Commercial bank failures will follow Wall Street’s collapse.

September 15, 2008

Only Morgan Stanley and Goldman Sachs remain from the former powerhouses of US investment banking. These are stronger than their dead colleagues, and perhaps it is now fair to say that the lighter, more focused first phase of liquidation in the financial markets is over. The first phase was mostly focused on Wall Street; the second phase begins when commercial banks, with far greater size and significance in the wider economy, face the same problems that their more sophisticated peers have been facing for a whole year. With consumer defaults and prime mortgage defaults accelerating, with little in loss reserves, and an extremely difficult market for accessing capital, the liquidity measures of the Federal Reserve can delay the inevitable for only so long.

 

So far, September has brought the end of two giant governments-sponsored enterprises, and two giant investment banks. I did not expect Merrill to disappear as an independent firm so fast; the acquisition of Merrill Lynch by Bank of America deserves John Thain a lot of praise. Bank of America is not going to pay any cash for this settlement, it will be a stock swap at a ratio of 0.8595, with the deal closing during the first quarter of next year. This means that Merrill’s shareholders will get less than what they have now, as it’s likely that the share price of Bank of America will fall between now and then. It appears that they’re gaining the ownership of Merrill in exchange for protecting it from short sales, and therefore, bankruptcy.  Bank of America is an enormous institution, and as I noted here before, the herding behaviour of depositors is likely to make it even larger eventually. It may therefore be argued that it’s one of the best positioned institutions to absorb the coming losses at Merrill.

 

The questions to be asked are on whether Merrill can be a good choice for investment banking anymore, and if its reputation can survive the debacle of the subprime crisis. There’s no shortage of investment bankers in the US; there are likely to be even more of them idle as Bank of America and others shed their excess capacity in order to restructure and restrain costs. So one must ask if an investor, supposing he’s willing to take risks in this environment,  would choose failed Merrill as a manager for his investments, or another new firm untarnished by the excesses of the last years. My belief is that the few remaining players in the investment banking field have parted with their glory for a very long time to come: they’re extremely unlikely to be the dominant players again in the field of financial speculation, just like what happened to the savings and loans after the crisis of the 80s.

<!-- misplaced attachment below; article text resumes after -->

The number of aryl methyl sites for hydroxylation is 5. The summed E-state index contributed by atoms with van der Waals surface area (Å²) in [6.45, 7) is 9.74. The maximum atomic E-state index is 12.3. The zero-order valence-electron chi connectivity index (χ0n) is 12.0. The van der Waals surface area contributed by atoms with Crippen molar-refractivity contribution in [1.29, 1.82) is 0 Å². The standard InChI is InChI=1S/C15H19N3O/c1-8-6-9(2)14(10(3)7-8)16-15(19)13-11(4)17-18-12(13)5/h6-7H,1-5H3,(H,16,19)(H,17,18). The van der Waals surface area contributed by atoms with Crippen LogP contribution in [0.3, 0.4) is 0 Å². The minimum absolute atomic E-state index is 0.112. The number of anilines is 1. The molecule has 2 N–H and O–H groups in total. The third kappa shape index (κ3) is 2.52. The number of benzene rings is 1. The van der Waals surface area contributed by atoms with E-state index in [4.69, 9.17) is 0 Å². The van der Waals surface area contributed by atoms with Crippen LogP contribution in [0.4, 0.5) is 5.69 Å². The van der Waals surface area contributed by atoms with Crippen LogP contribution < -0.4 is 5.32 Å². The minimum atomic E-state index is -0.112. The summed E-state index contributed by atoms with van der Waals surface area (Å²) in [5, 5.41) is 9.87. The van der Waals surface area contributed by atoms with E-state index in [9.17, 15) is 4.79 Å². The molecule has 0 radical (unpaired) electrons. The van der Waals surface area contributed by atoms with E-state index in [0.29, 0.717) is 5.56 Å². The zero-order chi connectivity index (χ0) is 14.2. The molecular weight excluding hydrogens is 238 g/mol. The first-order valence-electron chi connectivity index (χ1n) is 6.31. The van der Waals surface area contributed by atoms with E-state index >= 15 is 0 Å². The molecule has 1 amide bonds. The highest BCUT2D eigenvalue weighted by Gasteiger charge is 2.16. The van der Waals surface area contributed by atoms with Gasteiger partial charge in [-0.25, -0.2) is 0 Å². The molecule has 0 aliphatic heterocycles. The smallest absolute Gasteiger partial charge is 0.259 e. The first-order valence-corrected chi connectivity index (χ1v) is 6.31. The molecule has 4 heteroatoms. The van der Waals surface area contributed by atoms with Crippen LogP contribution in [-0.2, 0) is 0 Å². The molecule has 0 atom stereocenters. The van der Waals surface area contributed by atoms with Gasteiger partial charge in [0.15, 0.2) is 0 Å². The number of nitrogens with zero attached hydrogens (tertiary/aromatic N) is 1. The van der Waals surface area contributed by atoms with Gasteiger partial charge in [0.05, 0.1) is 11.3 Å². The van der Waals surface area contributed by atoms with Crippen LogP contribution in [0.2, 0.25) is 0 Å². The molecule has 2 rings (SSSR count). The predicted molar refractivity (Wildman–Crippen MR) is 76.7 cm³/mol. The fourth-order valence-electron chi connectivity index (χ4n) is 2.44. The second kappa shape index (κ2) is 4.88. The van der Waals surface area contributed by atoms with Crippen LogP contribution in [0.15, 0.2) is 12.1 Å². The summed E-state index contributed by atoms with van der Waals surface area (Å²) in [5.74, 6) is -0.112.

Bank of America’s chief Kenneth Lewis believes that acquisitions are crucial, in spite of the experience of its cousin Citigroup with scale. A focused, innovative, well-managed company is better than a less wieldy behemoth: management usually suffers when dealing with giants such as these. Nonetheless, Mr. Lewis seems convinced that his institution will survive these difficulties, and will emerge to become a hegemonic player in the US banking sector. One is tempted to question the wisdom of increasing risk and exposure to acquisitions in an environment where the survival of the present US financial model appears to be in jeopardy; increasing government involvement, and regulation are now the panacea, but those were until recently seen as the bane of properity and development. In any case, those who are willing to buy or merge can always do so at much lower prices. While the incentive for acting early is keeping the employees and expertise of these firms intact, the demand for financial services expertise appears to be diminishing, and employers probably are in a better position than they were a few quarters ago. 

 

So will the markets rally on this outcome after this week’s coming sell-off? There’s still a lot to be sorted out during this month apart from the immediate shock of Sunday’s double funerals. Earnings reports for third quarter may be less than delightful, and quarter-end funding problems are expected to be a preliminary for the arguably very nervous and chaotic year-end period. I expect the present downward movement to persist until the Federal Reserve is forced to cut rates by the markets. While it’s not clear that lower rates will reduce the problems of solvency that banks and others are facing, it does have a psychological role, and more importantly, in a situation as severe as this, the choice is usually to use every medicine that offers any possibility of cure. 

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